What would it be like to Beat the Bounds of our lives? Where are the places where we go about the daily tasks of living? What would it be like, as we go through the routines that make up our days, for us to ask God’s blessing, pray for God’s sustaining help, actually acknowledge that we are dependent on God in every one of the things that we do, that we actually need God? What would it be like to realize that no part of our lives is beyond the boundaries of God’s love and care? This is Beating the Bounds. The bounds of my life would include the baby’s changing table - where I deal with what sometimes smells like the most un-heavenly thing on a daily basis - right alongside the places where I pray, the places where it is easy for me to feel inspired and filled with a sense of God’s presence and blessing. The earthly and the divine, the sublime and the messy, the ugly and the beautiful and all that is in-between - all fall within the bounds.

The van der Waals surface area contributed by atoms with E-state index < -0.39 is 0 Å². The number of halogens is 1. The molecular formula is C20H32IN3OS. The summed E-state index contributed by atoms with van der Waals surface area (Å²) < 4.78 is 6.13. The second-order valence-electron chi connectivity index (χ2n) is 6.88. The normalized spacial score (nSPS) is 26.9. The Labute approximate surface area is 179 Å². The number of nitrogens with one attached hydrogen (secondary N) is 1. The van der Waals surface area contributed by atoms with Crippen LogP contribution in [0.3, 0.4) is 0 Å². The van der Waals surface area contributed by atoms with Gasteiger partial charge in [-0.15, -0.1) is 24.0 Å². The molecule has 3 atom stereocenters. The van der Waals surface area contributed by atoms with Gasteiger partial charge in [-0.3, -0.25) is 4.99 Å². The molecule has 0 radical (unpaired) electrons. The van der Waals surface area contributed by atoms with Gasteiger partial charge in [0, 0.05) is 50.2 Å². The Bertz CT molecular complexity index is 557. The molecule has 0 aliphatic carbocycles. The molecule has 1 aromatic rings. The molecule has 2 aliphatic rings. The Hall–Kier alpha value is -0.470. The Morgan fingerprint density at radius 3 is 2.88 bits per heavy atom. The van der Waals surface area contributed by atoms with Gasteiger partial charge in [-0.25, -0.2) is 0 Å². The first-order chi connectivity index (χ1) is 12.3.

And what are the “Bounds” of our parish? Who are the people with whom we are in relationship as we make our way through the mundane realities of each day? Who is your community? Is it people who live in your house? Is it the people in your neighborhood, your town or city? In today’s “global” society, it could be argued that our community – the boundaries of our village – include the whole world. The web of our interdependence is complicated and very, very wide. What are the boundaries of our parish, of those for whom we pray, those with whom we are called into loving relationship by God, whom we are called to serve in Christ’s name? Who falls within our circle of care? The boundaries of our parish most certainly are not limited to the boundaries of the Church property. Are they the boundaries of Hamden, from the slums on one end to the Polo Club on the other? Do the boundaries of our parish include the many towns and cities where our “parishioners” live and work? Do they include the state or Diocese of Connecticut? The country? The world? The earth, the newly sprouting seeds and animals and plants that will give us the food on our tables and the bread, wine and wax candles on our altar in the seasons to come? Whom, and what, shall we ask God to bless and nourish and care for?